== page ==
I’m throwing a kickoff party and happy hour in DC this Monday night. I hope you’ll join me and 175+ other people — I’ll buy the first drink (or two)! We’ve announced 12 cities for the tour and, just this week, signed on a bunch more: I’ll be pulling my Airstream to 28 cities in the US and Canada this year — I hope you’ll join me at one or more of the stops. (If you want to come, just hit reply and tell me which cities and dates. I’ll make sure my events team helps with your logistics and, where it makes sense, pulls you on stage with me.)
If you’re interested in angel investing with me this year, please consider joining my my AngelList syndicate. (Those backing my syndicate will get first dibs on investor slots we’ve created on my tech tour — you’ll get priority access to some exclusive experiences at each stop along the tour and earlier access to founders that I’m considering investing in.)
And, as usual, if you’re in the DC Metro area and looking for a place to work (and hang out), join me at Brickyard Ashburn. If you mention that you learned about it through my newsletter (or you just hit reply now), I’ll hook you up. 😉
Whether you’re building a company or a community, this is great advice.
If you can ignore the clickbait title of the article, the rest of this gold. Especially the section on knowing your own daily rate.
This family lives on less than $36,000 a year. In America. And they make it look do-able.
Anyone see the Republican debate last night? What. Is. Happening. I’m going to leave this right here.
One of the other great parts of this piece: “Whichever option a founder has to consider, they are emotionally tough on the founders and the companies they spearhead. My job as an investor and a board member is to be truthful, be empathetic and be honest in my feedback to the founders, so that they can continue to make smart decisions about their future. Decisions that allow them to survive, during the harshest of times.”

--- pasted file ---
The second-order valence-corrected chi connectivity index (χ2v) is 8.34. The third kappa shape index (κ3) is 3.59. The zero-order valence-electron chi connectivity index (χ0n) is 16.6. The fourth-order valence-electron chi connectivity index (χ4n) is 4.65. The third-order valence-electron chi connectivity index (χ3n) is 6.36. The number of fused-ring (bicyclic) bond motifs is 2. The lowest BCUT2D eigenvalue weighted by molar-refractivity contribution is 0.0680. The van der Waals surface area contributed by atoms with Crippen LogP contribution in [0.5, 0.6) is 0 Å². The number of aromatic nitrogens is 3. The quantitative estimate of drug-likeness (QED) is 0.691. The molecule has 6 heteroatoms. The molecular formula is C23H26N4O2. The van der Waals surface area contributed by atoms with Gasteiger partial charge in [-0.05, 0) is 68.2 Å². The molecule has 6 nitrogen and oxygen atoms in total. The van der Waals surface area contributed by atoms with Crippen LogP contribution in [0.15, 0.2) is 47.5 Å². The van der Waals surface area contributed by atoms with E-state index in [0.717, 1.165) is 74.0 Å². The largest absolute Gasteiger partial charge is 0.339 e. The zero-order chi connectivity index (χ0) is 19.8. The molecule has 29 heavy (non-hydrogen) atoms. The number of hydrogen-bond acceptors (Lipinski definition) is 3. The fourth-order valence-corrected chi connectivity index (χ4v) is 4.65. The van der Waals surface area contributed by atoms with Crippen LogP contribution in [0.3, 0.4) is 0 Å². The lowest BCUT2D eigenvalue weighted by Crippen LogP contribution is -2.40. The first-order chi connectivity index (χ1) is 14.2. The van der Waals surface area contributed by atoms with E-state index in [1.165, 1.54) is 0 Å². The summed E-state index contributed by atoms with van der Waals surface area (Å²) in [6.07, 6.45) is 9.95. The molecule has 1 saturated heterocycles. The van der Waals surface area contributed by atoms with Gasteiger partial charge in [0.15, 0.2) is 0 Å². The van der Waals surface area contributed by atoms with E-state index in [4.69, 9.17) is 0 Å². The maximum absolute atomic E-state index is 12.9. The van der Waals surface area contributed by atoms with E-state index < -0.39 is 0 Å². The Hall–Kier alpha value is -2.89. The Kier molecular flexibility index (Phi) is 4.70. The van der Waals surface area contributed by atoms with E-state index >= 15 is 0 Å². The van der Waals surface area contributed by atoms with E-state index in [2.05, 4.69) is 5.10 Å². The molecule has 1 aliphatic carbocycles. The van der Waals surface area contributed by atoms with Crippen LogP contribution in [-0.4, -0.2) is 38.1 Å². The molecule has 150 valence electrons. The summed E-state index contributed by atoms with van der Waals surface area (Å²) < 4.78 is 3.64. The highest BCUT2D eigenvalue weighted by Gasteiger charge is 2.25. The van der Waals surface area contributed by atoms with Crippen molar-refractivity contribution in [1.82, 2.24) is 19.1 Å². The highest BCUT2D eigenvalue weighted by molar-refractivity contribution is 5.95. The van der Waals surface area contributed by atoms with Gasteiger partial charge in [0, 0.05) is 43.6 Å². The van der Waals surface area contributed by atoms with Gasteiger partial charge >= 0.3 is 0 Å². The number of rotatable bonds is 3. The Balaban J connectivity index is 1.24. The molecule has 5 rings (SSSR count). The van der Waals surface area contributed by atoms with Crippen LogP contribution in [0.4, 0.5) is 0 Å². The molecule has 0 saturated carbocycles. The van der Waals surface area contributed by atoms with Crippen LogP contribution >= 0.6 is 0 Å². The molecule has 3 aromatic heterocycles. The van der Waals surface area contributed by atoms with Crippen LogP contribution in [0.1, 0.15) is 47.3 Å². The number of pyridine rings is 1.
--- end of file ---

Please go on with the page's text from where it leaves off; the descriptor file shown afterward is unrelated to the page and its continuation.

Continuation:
More YC advice (that doesn’t really apply to anyone outside of YC and/or Silicon Valley).
Regardless of where you’re located, this is the key bit — tattoo this to your forearm: “The best investors know that the most important thing to figure out at this stage is how much your users love you. Great engagement and word of mouth growth are magic for fundraising.”
This is a great follow-on to the early fundraising advice: All you have to worry about is getting one single person to give a shit.
If you look at early stage tech companies through the lens of a VC, the vast majority of them aren’t worth a second look. And that’s probably true, if your fund is so large that you need companies to exceed a $100M in value for them to return anything meaningful to you.
That’s the problem with much of the tech buzz today: the investor’s fund size dictates the company’s success. It’s the tail wagging the dog.
There’s a time and place for big funds, it’s probably not the early stage. For that, the angels and micro-VCs (<$50M funds) need to step up — particularly outside of the major tech hubs. (Did I mention I’m visiting 28 cities around the US & Canada this year?)
For most of us in the tech industry, this is old news. If you’re ready to meet people that may not quite see this coming, crash an event that your local Chamber of Commerce is putting on. Then live tweet the conversations.
This is so good: “Your PR firm is an immensely low-burn business. You are very valuable to them, by all means, but a PR firm is very cheap to keep alive, and thus many agencies will gladly take you for a three month guaranteed retainer and spam multiple reporters. Why? Because it’s cheap.”
Have a great weekend!